This stump mill on the Törbjer brook was disassembled in 1984. The equipment so subject to heavy wear had to be renewed.
Several buildings stood in a descending row in a gorge of the Törbjer stream running past the village of Törbel near Visp: a fulling mill (cloth compacter), a sawmill and eight grain mills. The waterpower of the cascading brook drove one waterwheel after another – some of these rural trade buildings have been renovated in situ and are operated for visitors. They demonstrate how proto-industrial zones once arose along water courses. On the way to the village of Törbel there are former fields with granaries for threshing and storing rye. In combination with the bake house at the village edge they are reminiscences of the intensive grain husbandry practised here until the 1950’s.
Seen from afar this modest little building could be mistaken for a small barn. The raised quarrystone foundation was erected without mortar, as is often the case with stalls. An ordinary sawn timber hut much like a small barn rests upon it. Instead of shingles, the stone slabs common in this Valaisan valley form the roofing material. There is not a waterwheel in sight – is this supposed to be a mill?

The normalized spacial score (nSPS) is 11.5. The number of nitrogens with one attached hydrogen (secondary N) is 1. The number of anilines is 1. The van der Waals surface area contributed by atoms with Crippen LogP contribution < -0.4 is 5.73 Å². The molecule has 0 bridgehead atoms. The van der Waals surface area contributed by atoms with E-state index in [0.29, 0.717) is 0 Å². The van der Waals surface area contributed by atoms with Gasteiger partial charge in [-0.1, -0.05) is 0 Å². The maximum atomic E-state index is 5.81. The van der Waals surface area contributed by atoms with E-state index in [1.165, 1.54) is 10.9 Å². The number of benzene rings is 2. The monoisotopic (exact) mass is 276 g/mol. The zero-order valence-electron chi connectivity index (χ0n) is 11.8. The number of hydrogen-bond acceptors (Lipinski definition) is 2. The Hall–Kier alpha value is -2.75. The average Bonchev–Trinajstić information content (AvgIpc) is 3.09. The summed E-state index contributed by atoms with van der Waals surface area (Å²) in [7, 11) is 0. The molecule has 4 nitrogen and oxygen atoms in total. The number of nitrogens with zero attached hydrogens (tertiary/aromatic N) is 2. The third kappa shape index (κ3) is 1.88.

Not every mill is driven by a big vertical waterwheel gently rotating on the side of a building. There is another principle: behind the building a hollowed-out log gathers the rushing water like the pressure conduit of a power plant and leads it into the cellar. There a pair of nozzles aim jets of water at two horizontal turbine wheels. The jets strike the turbine paddles and turn the wheels – a technological show, spraying mist and rattling the wheels.
The shafts of the waterwheels transmit the power directly to the runner stones of the mill on the floor above – the short upstanding drive shafts give these mills the name stump mill. The fineness of the grain or flour is regulated by a lifting mechanism that alters the spacing of the millstones. This stump mill on the Törbjer brook was disassembled in 1984. The equipment so subject to heavy wear had to be renewed.